Peter Stromberg, Smoking and Entrainment

Peter Stromberg, a professor of anthropoology at the University of Tulsa, is also part of our Encultured Brain session. His paper is entitled Cultural Neuroscience and the Idea of Addiction: Thoughts from the Early Phase Routines of Tobacco Use. Here is the abstract:

It has been repeatedly demonstrated that aspects of social context shape the experience of drug use. This paper extends our understanding of this relationship by exploring the cognitive and emotional effects of routines of self-administration of tobacco among one group of beginning smokers. This information is derived from a one-year qualitative study of 55 first-year college students on two campuses. Analysis of interviews done in the project has revealed that low level smokers on these campuses use tobacco almost exclusively at collective gatherings. Thus interactive processes such as social entrainment, imitation, and absorption (an attentive state) are heavily implicated in early-phase routines of self-administration. As one student says, “…when you see someone else light a cigarette, you get this urge to do the same.” I look briefly at the neurobiology of these mental processes, pointing out that these are all very important mechanisms that function to regulate social interaction among some species of monkeys and non-human primates. Thus these mental processes have a long evolutionary history, and much research now suggests that there are aspects of these processes that are not under voluntary control. As such, beginning smokers who become entrained with other smokers, for example, may experience their activity as being influenced by something beyond their familiar ability to control their own action. Such experiences may contribute to the cultural idea of tobacco as a substance with the capacity to override the will of the user and foster dependency.

Peter has published previously on early stage smoking in the paper Taking Play Seriously. Here are some relevant lines: “Cigarettes have been socially engineered to become potent symbols. Therefore, they need to be understood as cultural products invested with cognitive and emotional salience as well as nicotine delivery devices engineered to create a population of dependent users. In this paper, we look at the symbolism of cigarettes, but unlike many researchers examining this topic, we attend as much to what tobacco users do with cigarettes as to what smoking means to them cognitively. Based on interviews with low-level smokers conducted on two college campuses, we suggest that students use tobacco in order to accomplish interactional goals and to structure social time and space that would otherwise be ambiguously defined.”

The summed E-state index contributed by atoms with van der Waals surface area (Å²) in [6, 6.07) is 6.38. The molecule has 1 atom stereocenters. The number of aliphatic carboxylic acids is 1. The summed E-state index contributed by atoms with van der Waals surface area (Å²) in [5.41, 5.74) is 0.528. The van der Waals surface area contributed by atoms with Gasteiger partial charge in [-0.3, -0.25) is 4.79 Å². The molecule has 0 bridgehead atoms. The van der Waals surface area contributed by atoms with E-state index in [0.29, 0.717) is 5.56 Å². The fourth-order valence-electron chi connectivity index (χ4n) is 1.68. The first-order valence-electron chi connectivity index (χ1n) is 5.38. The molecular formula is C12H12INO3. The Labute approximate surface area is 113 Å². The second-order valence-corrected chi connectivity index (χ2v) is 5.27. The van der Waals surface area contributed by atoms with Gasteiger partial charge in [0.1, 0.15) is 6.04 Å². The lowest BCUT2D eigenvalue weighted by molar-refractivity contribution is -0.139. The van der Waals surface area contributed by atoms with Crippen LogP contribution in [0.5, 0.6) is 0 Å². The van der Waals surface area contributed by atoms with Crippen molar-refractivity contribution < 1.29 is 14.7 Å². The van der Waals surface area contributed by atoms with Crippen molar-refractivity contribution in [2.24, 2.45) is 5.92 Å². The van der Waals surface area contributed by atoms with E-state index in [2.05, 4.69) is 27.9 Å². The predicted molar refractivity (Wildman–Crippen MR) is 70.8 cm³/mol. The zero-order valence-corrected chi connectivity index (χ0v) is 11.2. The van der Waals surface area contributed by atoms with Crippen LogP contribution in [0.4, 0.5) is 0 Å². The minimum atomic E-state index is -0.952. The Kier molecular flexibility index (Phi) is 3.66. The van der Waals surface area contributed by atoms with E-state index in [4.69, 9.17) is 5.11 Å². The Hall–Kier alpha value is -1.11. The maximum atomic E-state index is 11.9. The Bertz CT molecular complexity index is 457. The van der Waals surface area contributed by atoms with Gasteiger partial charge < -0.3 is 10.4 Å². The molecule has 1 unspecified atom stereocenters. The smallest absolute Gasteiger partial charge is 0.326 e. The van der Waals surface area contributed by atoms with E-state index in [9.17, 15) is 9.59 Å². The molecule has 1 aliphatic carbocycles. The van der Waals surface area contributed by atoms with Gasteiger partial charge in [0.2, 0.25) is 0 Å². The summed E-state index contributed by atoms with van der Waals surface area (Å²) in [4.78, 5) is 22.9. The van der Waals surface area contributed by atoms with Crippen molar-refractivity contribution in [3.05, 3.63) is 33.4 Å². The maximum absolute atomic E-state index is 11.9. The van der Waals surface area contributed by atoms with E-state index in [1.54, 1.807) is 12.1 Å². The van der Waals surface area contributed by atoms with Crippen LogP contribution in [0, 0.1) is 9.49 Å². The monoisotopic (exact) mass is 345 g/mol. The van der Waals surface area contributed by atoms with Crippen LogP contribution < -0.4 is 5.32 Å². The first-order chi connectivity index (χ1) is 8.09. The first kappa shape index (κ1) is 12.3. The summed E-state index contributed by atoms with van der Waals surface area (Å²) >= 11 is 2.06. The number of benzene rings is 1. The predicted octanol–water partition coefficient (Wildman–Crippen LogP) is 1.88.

Peter got his start at Stanford, graduating with his PhD in cultural anthropology in 1981. He subsequently published the 1993 book Language and Self-Transformation: A Study of the Christian Conversion Narrative. Over his career his main interests have been the anthropology of mental health and the religious and secular meaning systems in contemporary Western societies. Of late, he has turned his attention to the rhetoric of self-transformation in contemporary society and is planning to extend that work by looking at self-transformation in dynamic psychotherapy.

Peter has a forthcoming book Caught in Play: How Entertainment Works on You. Stanford University Press gives us this blurb:

Most of us have become so immersed in a book or game or movie that the activity temporarily assumed a profound significance and the outside world began to fade. Although we are likely to enjoy these experiences in the realm of entertainment, we rarely think about what effect they might be having on us. Precisely because it is so pervasive, entertainment is difficult to understand and even to talk about.

To understand the social role of entertainment, Caught in Play looks closely at how we engage entertainment and at the ideas and practices it creates and sustains. Though entertainment is for fun, it does not follow that it is trivial in its effect on our lives. As this work reveals, entertainment generates commitments to values we are not always willing to acknowledge: values of pleasure, self-indulgence, and consumption.

If you are interested in knowing more, you can contact Peter at peter-stromberg at

As for onsite, you might check out what I just wrote about craving and compulsion, but the pieces on Grand Theft Auto and on Running and Dissociation are also relevant. Plus I wrote a whole series on play back in February.

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